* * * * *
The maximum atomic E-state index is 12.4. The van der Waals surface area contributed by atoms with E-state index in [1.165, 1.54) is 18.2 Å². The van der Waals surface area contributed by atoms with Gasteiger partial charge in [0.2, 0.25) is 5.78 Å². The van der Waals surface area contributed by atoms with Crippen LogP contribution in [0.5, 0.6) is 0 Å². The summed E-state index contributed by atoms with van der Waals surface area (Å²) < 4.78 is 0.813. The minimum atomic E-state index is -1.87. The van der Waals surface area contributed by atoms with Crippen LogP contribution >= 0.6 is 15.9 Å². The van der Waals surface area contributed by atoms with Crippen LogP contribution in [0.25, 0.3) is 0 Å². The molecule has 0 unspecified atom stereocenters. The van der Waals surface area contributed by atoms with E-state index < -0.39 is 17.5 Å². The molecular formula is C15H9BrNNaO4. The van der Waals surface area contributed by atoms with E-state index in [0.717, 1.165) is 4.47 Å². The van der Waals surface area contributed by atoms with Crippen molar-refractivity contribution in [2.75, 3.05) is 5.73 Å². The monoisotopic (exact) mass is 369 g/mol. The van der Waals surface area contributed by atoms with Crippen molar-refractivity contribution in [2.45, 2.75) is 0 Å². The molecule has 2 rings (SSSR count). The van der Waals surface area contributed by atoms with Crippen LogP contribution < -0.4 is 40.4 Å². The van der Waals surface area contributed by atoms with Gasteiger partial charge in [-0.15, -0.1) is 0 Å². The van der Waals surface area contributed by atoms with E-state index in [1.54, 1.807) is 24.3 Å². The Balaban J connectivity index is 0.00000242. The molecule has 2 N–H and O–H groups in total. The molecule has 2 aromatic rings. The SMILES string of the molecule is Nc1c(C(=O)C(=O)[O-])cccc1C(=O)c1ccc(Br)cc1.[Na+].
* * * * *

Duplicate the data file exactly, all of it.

The maximum atomic E-state index is 12.4. The van der Waals surface area contributed by atoms with E-state index in [1.165, 1.54) is 18.2 Å². The van der Waals surface area contributed by atoms with Gasteiger partial charge in [0.2, 0.25) is 5.78 Å². The van der Waals surface area contributed by atoms with Crippen LogP contribution in [0.5, 0.6) is 0 Å². The summed E-state index contributed by atoms with van der Waals surface area (Å²) < 4.78 is 0.813. The minimum atomic E-state index is -1.87. The van der Waals surface area contributed by atoms with Crippen LogP contribution >= 0.6 is 15.9 Å². The van der Waals surface area contributed by atoms with Crippen LogP contribution in [0.25, 0.3) is 0 Å². The molecule has 0 unspecified atom stereocenters. The van der Waals surface area contributed by atoms with E-state index < -0.39 is 17.5 Å². The molecular formula is C15H9BrNNaO4. The van der Waals surface area contributed by atoms with E-state index in [0.717, 1.165) is 4.47 Å². The van der Waals surface area contributed by atoms with Crippen molar-refractivity contribution in [2.75, 3.05) is 5.73 Å². The monoisotopic (exact) mass is 369 g/mol. The van der Waals surface area contributed by atoms with Crippen molar-refractivity contribution in [2.45, 2.75) is 0 Å². The molecule has 2 rings (SSSR count). The van der Waals surface area contributed by atoms with Crippen LogP contribution < -0.4 is 40.4 Å². The van der Waals surface area contributed by atoms with Gasteiger partial charge in [-0.15, -0.1) is 0 Å². The van der Waals surface area contributed by atoms with E-state index in [1.54, 1.807) is 24.3 Å². The Balaban J connectivity index is 0.00000242. The molecule has 2 N–H and O–H groups in total. The molecule has 2 aromatic rings. The SMILES string of the molecule is Nc1c(C(=O)C(=O)[O-])cccc1C(=O)c1ccc(Br)cc1.[Na+].